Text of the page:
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Propagation of the Giant Bird of Paradise

By Dannah Swift
Bird of paradise is also called the crane flower.

Root division is the simplest way to propagate a giant bird of paradise, but keeping in mind that the plant can grow to 30 feet tall, that may not be saying much. Propagation by division will produce flowers in two to three years, while propagation will take considerably longer, up to 10 years. The flowers are worth waiting for. The giant bird of paradise produces white flowers 18 inches long with a blue tongue and reddish-brown bracts.


The giant bird of paradise has a fleshy root system called rhizomes. In order to divide the roots, you’ll have to get at them first. Carefully dig with a shovel to unearth part of the root system. You could also remove any young offshoots that appear instead of digging and severing a section of rhizome. Take a sharp, clean knife and cut off a section of the rhizome that has at least four to five young shoots. Divide roots in late spring or early summer.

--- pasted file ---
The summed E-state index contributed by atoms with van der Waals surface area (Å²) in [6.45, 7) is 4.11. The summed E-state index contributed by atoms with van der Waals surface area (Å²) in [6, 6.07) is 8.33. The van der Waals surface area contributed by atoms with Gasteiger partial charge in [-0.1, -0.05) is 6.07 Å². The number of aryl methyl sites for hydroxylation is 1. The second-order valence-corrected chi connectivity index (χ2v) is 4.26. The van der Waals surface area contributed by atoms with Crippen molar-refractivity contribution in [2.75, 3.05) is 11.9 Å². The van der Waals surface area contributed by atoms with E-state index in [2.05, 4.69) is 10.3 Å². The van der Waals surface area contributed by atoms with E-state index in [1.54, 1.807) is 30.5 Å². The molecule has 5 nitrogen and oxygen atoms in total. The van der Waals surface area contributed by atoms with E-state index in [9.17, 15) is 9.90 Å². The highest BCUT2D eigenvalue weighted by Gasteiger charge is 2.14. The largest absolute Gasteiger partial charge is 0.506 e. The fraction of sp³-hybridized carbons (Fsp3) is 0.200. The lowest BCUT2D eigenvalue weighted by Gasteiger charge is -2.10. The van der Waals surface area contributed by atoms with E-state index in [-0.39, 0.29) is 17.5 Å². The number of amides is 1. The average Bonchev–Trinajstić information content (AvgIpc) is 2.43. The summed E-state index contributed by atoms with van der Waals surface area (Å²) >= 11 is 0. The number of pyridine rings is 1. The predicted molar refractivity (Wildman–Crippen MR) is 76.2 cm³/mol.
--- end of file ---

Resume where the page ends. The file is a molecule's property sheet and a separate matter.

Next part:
Fill a small pot -- 3 to 6 inches -- with a well-draining potting soil that has little to no peat moss, but a little organic matter. Plant the rhizome section and water it well until the soil is sufficiently moist. Place the pot in indirect sunlight for eight weeks, as Clemson University recommends, then move the pot to bright light as its leaves develop.


The new plant should put out its own roots in about three months, according to The University of Hawaii at Manoa. Plant it outside at the same depth as the parent plant and keep the soil moist.

Propagation By Seed

Propagation by seed is another option. Flowers that are allowed to go to seed will produce 60 to 80 seeds in a single pod. The seeds are black with orange tufts, suitably flashy for such a plant. Plant the seeds before the seed coat hardens in a loose soil with organic material and place it in bright, indirect light. Keep the soil moist. The seeds will germinate in two to three months. They are safe to transplant into a larger pot when they have two or three true leaves, according to the University of Hawaii.


About the Author


Based in Fort Collins, Colo., Dannah Swift has been writing since 2009. She writes about green living, careers and the home garden. Her writing has appeared on various websites. She holds a Master of Arts in English literature from the University of New Hampshire and is currently pursuing a certificate in paralegal studies.